Today is a National Day in the Lao People’s Democratic Republic marking the anniversary of the victory of the Pathet Lao in the Laotian Civil War that was an adjunct of the Vietnam war. Let’s talk about the country’s name before I get into the heart of things. The country was called Laos (with an /s/) by French colonists, but both the people and their language are known as Lao indigenously, and they refer to their country by the full name, sometimes, or as Muang Lao (ເມືອງລາວ) more commonly. After independence from France in 1953 until 1973 the country retained the French colonial name, Laos, but subsequently it has been called Lao. I will use the name Laos here for the country prior to 1973.
The First Indochina War (1946 – 1954) was centered on Vietnam, but involved Laos and Cambodia as well, and eventually led to French defeat and the signing of a peace accord for Laos at the Geneva Conference of 1954. In 1955, the US Department of Defense created a special Programs Evaluation Office to replace French support of the Royal Lao Army against the communist Pathet Lao as part of the US policy of “containment” of communism in Asia.
In 1960, amidst a series of rebellions in the kingdom of Laos, fighting broke out between the Royal Lao Army and the communist North Vietnam-backed, and Soviet Union-backed Pathet Lao guerillas. A second Provisional Government of National Unity formed by Prince Souvanna Phouma in 1962 was unsuccessful, and the situation steadily deteriorated into large scale civil war between the Royal Laotian government and the Pathet Lao, backed militarily by the NVA and Vietcong.
Laos was a key part of the Vietnam War since parts of Laos were invaded and occupied by North Vietnam for use as a supply route for its war against the South. In response, the United States initiated a bombing campaign against the North Vietnamese positions, supported regular and irregular anticommunist forces in Laos and supported South Vietnamese incursions into Laos. In 1968 the North Vietnamese Army launched a multi-division attack to help the Pathet Lao to fight the Royal Lao Army. The attack resulted in the army largely demobilizing, leaving the conflict to irregular ethnic Hmong forces of the “U.S. Secret Army” backed by the United States and Thailand, and led by General Vang Pao.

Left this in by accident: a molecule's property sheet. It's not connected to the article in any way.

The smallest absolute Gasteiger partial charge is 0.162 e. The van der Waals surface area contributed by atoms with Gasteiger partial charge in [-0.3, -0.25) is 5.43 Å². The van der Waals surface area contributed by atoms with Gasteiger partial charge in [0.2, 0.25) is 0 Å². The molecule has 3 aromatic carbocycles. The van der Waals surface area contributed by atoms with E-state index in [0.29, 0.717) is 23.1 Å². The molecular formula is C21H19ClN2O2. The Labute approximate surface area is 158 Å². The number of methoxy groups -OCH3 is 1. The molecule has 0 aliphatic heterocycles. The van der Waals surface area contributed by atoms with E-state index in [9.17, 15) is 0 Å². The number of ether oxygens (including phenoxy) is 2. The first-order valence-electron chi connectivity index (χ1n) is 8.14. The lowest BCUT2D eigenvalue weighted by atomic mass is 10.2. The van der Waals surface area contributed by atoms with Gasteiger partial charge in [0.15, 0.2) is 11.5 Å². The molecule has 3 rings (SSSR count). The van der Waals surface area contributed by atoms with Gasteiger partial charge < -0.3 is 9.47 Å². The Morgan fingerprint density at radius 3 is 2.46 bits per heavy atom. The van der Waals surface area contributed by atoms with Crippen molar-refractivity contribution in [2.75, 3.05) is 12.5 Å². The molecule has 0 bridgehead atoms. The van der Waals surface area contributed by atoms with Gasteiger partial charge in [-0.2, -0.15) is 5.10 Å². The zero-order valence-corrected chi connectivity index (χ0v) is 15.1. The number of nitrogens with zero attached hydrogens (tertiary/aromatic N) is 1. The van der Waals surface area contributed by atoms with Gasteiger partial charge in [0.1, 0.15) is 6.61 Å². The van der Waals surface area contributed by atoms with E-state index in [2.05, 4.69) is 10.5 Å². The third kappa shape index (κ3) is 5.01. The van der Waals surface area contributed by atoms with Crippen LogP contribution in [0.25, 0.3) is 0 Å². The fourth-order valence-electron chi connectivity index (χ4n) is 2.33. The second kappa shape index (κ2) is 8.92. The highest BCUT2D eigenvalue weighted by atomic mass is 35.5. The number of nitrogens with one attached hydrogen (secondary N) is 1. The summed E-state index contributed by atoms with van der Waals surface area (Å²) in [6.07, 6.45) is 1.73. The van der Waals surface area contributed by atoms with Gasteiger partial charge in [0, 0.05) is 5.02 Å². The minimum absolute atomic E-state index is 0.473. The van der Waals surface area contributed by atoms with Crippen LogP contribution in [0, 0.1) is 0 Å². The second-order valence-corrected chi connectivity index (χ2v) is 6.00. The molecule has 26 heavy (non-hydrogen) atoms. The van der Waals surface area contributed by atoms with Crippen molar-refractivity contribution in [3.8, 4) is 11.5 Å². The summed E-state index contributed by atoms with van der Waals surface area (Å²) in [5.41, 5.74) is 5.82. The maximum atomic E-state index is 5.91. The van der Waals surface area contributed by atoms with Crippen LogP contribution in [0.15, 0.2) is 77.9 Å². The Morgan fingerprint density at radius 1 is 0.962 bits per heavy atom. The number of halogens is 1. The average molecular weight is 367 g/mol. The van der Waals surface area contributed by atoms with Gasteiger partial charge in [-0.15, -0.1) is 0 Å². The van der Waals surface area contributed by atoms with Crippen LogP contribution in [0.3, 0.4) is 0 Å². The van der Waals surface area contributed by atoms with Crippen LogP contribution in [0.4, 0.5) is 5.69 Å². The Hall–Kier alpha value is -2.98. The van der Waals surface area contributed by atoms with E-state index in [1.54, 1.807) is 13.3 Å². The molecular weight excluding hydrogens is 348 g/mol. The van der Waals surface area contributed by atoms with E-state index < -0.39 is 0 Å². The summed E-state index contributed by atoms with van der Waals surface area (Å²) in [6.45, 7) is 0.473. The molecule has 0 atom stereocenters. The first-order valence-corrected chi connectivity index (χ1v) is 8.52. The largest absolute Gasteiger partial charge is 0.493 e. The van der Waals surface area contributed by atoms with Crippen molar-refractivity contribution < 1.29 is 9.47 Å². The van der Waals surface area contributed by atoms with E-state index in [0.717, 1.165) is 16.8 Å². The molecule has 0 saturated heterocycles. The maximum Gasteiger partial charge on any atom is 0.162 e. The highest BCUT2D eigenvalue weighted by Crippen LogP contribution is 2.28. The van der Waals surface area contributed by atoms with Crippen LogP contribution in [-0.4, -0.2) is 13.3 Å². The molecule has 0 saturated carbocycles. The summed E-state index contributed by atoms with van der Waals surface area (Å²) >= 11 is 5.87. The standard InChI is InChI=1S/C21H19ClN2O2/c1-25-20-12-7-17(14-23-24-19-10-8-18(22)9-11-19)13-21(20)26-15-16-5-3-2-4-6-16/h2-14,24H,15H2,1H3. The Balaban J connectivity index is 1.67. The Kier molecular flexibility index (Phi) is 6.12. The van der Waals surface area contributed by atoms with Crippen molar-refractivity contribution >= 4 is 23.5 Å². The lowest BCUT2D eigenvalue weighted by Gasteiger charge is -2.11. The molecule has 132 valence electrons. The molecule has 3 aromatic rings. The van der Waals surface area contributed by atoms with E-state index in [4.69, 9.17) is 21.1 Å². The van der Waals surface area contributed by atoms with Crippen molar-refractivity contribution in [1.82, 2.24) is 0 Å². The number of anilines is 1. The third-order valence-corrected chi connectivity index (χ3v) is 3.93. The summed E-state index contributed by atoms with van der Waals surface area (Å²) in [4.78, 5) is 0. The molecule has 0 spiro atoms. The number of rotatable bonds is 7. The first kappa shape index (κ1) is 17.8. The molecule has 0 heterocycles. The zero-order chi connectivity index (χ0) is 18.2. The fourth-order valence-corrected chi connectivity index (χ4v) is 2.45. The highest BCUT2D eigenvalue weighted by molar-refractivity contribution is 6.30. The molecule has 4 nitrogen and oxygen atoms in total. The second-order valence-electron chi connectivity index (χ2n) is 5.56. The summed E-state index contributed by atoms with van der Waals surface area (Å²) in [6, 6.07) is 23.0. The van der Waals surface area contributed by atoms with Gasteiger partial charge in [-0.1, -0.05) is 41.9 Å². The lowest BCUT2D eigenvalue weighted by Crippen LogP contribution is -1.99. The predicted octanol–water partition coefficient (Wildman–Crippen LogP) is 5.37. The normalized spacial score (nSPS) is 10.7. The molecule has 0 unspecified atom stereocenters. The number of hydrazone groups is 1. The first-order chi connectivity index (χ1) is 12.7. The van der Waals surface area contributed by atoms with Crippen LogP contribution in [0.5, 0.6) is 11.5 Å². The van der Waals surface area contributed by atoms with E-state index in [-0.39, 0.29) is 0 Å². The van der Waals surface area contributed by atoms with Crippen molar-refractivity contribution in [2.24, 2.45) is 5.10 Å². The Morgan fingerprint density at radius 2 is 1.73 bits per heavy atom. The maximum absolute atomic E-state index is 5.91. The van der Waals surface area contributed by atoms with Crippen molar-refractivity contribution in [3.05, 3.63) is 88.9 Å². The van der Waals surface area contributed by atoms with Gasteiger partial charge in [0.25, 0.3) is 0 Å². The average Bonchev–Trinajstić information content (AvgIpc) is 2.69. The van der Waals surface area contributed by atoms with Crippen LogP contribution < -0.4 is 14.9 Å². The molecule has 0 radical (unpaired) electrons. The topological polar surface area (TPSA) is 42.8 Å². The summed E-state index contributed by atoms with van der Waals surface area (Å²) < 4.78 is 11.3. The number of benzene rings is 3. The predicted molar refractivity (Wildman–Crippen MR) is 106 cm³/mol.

Massive aerial bombardment against the Pathet Lao and invading People’s Army of Vietnam forces were carried out by the United States to prevent the collapse of the Royal Kingdom of Laos central government, and to deny the use of the Ho Chi Minh Trail to attack US forces in the Republic of Vietnam. Between 1964 and 1973, the U.S. dropped 2 million tons of bombs on Laos, nearly equal to the 2.1 million tons of bombs the U.S. dropped on Europe and Asia during all of World War II, making Laos the most heavily bombed country in history relative to the size of its population; The New York Times noted this was “nearly a ton for every person in Laos”. Around 80 million bombs failed to explode and remain scattered throughout the country, rendering vast swathes of land impossible to cultivate and killing or maiming 50 Laotians every year. (Due to the particularly heavy impact of cluster bombs during this war, Laos was a strong advocate of the Convention on Cluster Munitions to ban the weapons, and was host to the First Meeting of States Parties to the convention in November 2010.
In 1975 the Pathet Lao, along with the Vietnam People’s Army, and backed by the Soviet Union, overthrew the royalist Lao government, forcing king Savang Vatthana to abdicate on 2nd December 1975. He later died in prison. Between 20,000 and 62,000 Laotians died during the Civil War. On 2nd December 1975, after taking control of the country, the Pathet Lao government under Kaysone Phomvihane renamed the country as the Lao People’s Democratic Republic and signed agreements giving Vietnam the right to station armed forces and to appoint advisers to assist in overseeing the country.
Larb is probably the best known Lao dish and I covered a version of it here. http://www.bookofdaystales.com/lao-new-year/ This recipe is for a common beef version, but there is also a fish version which is popular. It resembles ceviche a little, in that the fish has a lime juice dressing, but it is parboiled, and other herbs and vegetables are added. The greens preferred in Laos, and SE Asia in general, are not easily found outside of Asia, but you might find a friendly Vietnamese market. When I lived in New York there was one near my work. In Lao the fish used is local fish from the Mekong. You can use any white fish, but remember, the more you substitute ingredients, the farther you get from the taste of Lao.
¼ cup fresh squeezed lime juice
1 tbsp lemongrass, white parts only, finely minced
1 tsp fresh ginger, minced
1 clove garlic, minced
1 tsp fish sauce
2 tbsp shallots, thinly sliced
¼ cup scallions, green part only, thinly sliced
¼ teaspoon sea salt
1-2 red Thai bird chiles, chopped (or Prik Bon chili powder)
3 cups Asian greens, whole leaves, coarsely chopped
¼ cup cilantro, fresh, whole leaves, coarsely chopped
½ cup fresh mint leaves, coarsely chopped
1 lb white fish, sliced
1 stalk lemongrass, cut into 2” pieces
1 ½ tablespoons ground roasted rice (optional)
In a small bowl, mix together the lime juice, lemongrass, ginger, garlic, fish sauce, shallots, salt and chili. Set aside.
Put the watercress, cilantro and mint into a medium bowl.
In a small saucepan, boil 3 inches of water with 1 stalk of lemongrass, place the fish into the boiling water, turn off the heat. Let sit 3-4 minutes.
Toss the greens with lime-lemongrass dressing plus the roasted rice (if using). Drain the fish and mix in gently. Serve immediately.